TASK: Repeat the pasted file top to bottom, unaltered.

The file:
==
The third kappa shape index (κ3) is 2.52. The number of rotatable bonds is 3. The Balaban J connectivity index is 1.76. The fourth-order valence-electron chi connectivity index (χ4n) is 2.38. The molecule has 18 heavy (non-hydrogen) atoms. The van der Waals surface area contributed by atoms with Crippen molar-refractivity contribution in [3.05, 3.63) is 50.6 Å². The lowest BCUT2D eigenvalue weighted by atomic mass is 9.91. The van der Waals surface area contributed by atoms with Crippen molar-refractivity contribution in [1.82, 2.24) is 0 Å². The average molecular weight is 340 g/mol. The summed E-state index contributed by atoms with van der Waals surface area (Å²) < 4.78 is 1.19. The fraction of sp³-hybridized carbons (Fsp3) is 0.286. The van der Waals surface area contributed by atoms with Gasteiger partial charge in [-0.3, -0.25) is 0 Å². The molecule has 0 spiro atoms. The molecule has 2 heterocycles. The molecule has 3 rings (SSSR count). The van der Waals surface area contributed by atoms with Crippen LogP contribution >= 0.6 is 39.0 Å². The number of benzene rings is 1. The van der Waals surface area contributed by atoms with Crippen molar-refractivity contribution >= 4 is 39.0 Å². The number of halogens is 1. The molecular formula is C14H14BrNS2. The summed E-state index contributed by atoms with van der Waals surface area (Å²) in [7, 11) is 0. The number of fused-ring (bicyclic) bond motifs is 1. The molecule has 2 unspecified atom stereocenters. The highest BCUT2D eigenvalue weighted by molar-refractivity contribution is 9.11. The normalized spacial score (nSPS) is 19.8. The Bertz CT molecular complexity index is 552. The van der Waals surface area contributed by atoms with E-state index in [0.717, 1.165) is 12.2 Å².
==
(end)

The third kappa shape index (κ3) is 2.52. The number of rotatable bonds is 3. The Balaban J connectivity index is 1.76. The fourth-order valence-electron chi connectivity index (χ4n) is 2.38. The molecule has 18 heavy (non-hydrogen) atoms. The van der Waals surface area contributed by atoms with Crippen molar-refractivity contribution in [3.05, 3.63) is 50.6 Å². The lowest BCUT2D eigenvalue weighted by atomic mass is 9.91. The van der Waals surface area contributed by atoms with Crippen molar-refractivity contribution in [1.82, 2.24) is 0 Å². The average molecular weight is 340 g/mol. The summed E-state index contributed by atoms with van der Waals surface area (Å²) < 4.78 is 1.19. The fraction of sp³-hybridized carbons (Fsp3) is 0.286. The van der Waals surface area contributed by atoms with Gasteiger partial charge in [-0.3, -0.25) is 0 Å². The molecule has 0 spiro atoms. The molecule has 2 heterocycles. The molecule has 3 rings (SSSR count). The van der Waals surface area contributed by atoms with Crippen LogP contribution >= 0.6 is 39.0 Å². The number of benzene rings is 1. The van der Waals surface area contributed by atoms with Crippen molar-refractivity contribution >= 4 is 39.0 Å². The number of halogens is 1. The molecular formula is C14H14BrNS2. The summed E-state index contributed by atoms with van der Waals surface area (Å²) in [7, 11) is 0. The number of fused-ring (bicyclic) bond motifs is 1. The molecule has 2 unspecified atom stereocenters. The highest BCUT2D eigenvalue weighted by molar-refractivity contribution is 9.11. The normalized spacial score (nSPS) is 19.8. The Bertz CT molecular complexity index is 552. The van der Waals surface area contributed by atoms with E-state index in [0.717, 1.165) is 12.2 Å².